LONDON (Reuters) - Veteran entertainer Rolf Harris, a household name in his native Australia and adopted home Britain, was jailed for almost six years on Friday for repeatedly abusing young girls during decades as a beloved host of children’s television.
Handing down the sentence, Judge Nigel Sweeney said the 84-year-old host of shows like “Rolf Harris Cartoon Time” had shown no remorse for the harm he had done to his victims.
Harris was found guilty earlier this week of 12 counts of assaulting four girls, some as young as seven or eight, between 1968 and 1986.
It was the second conviction in a long-running investigation into sex abuse by British celebrities that has led to soul searching in the country, revealing that some of its most prominent stars of the 1970s and 1980s were serial pedophiles who evaded detection for decades.
“It is clear from the evidence that what you did has had a significant adverse effect on each victim,” the judge told Harris, detailing how one woman had battled with alcoholism as a direct result of his abuse.
“You have shown no remorse for your crimes at all.”
An artist and musician who first earned fame in the 1950s with the top 10 hit novelty song “Tie Me Kangaroo Down, Sport”, Harris went on to present prime-time TV shows mostly aimed at children during five decades at the pinnacle of show business. In 2005 he painted Queen Elizabeth’s portrait.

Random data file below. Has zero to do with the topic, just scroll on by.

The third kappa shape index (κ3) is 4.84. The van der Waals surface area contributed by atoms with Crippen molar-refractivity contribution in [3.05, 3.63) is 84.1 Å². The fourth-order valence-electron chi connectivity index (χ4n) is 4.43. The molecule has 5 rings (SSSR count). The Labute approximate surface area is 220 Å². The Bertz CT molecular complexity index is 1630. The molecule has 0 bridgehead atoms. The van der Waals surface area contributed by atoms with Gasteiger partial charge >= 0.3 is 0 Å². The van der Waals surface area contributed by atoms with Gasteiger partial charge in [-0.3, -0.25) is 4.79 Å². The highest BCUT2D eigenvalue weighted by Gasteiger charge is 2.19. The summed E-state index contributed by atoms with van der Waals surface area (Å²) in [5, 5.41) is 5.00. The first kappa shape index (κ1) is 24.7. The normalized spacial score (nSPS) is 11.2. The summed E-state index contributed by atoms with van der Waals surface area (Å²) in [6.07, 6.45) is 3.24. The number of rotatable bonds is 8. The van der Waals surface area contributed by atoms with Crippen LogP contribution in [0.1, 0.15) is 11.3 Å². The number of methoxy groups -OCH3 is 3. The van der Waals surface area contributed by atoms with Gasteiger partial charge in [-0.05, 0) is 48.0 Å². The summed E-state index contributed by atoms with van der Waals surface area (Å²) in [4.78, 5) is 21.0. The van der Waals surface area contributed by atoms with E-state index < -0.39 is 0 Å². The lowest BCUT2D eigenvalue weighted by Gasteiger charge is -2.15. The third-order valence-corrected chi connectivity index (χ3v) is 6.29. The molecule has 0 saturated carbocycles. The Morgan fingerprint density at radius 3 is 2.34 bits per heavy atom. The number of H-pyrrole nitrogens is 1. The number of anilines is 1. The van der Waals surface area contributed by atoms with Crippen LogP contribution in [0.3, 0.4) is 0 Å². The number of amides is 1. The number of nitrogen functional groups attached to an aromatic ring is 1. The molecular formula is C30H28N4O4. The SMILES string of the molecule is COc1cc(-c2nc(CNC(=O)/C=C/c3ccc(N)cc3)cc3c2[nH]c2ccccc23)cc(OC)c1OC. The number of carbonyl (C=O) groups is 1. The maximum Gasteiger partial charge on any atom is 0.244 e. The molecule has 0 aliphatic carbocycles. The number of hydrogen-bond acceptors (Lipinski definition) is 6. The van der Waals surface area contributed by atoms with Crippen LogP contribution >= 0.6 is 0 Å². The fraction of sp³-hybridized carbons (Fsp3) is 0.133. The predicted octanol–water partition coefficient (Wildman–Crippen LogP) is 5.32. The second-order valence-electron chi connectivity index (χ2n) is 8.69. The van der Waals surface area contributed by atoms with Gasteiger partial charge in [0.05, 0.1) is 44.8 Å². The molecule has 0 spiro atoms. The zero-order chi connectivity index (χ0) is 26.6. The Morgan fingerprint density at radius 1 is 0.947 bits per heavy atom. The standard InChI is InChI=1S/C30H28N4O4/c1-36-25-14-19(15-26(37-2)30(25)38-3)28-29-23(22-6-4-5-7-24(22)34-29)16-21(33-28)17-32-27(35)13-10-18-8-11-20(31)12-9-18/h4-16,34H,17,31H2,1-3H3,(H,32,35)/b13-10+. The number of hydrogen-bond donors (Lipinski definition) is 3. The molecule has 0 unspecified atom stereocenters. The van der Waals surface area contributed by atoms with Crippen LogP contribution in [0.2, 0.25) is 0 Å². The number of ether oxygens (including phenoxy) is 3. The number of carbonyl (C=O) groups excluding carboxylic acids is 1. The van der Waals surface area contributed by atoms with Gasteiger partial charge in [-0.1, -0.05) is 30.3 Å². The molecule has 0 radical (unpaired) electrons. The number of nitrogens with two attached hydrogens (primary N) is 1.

Harris was the biggest name to go on trial since British police launched “Operation Yewtree” to investigate celebrity child abuse, following revelations that late BBC TV host Jimmy Savile had been a prolific child abuser.
Harris sat motionless as the judge read out the sentence at a packed courtroom at London’s Southwark Crown Court. He was later led from the dock, wearing a grey suit, white shirt and multi-colored tie.
During the trial, the prosecution had portrayed the bearded, bespectacled entertainer as a predator who groomed and abused one woman for her entire teenage and young-adult life.
The London court was told he first assaulted the woman when she got out of the shower aged 13, and then repeatedly abused her until she was 28 years old.
Police launched Operation Yewtree in the wake of the disclosures that Savile, who died in 2011 at 84, had managed to escape detection while abusing hundreds of children over the course of decades as one of Britain’s best known celebrities, using his fame to gain access to victims and deflect suspicion.
Since then, a dozen ageing British media luminaries have been the target of investigations over decades-old child abuse allegations.
The country’s most well known publicist, Max Clifford, was found guilty in May of indecently assaulting teenage girls some 30 years ago as part of the investigation.
Writing by Kate Holton; Editing by Peter Graff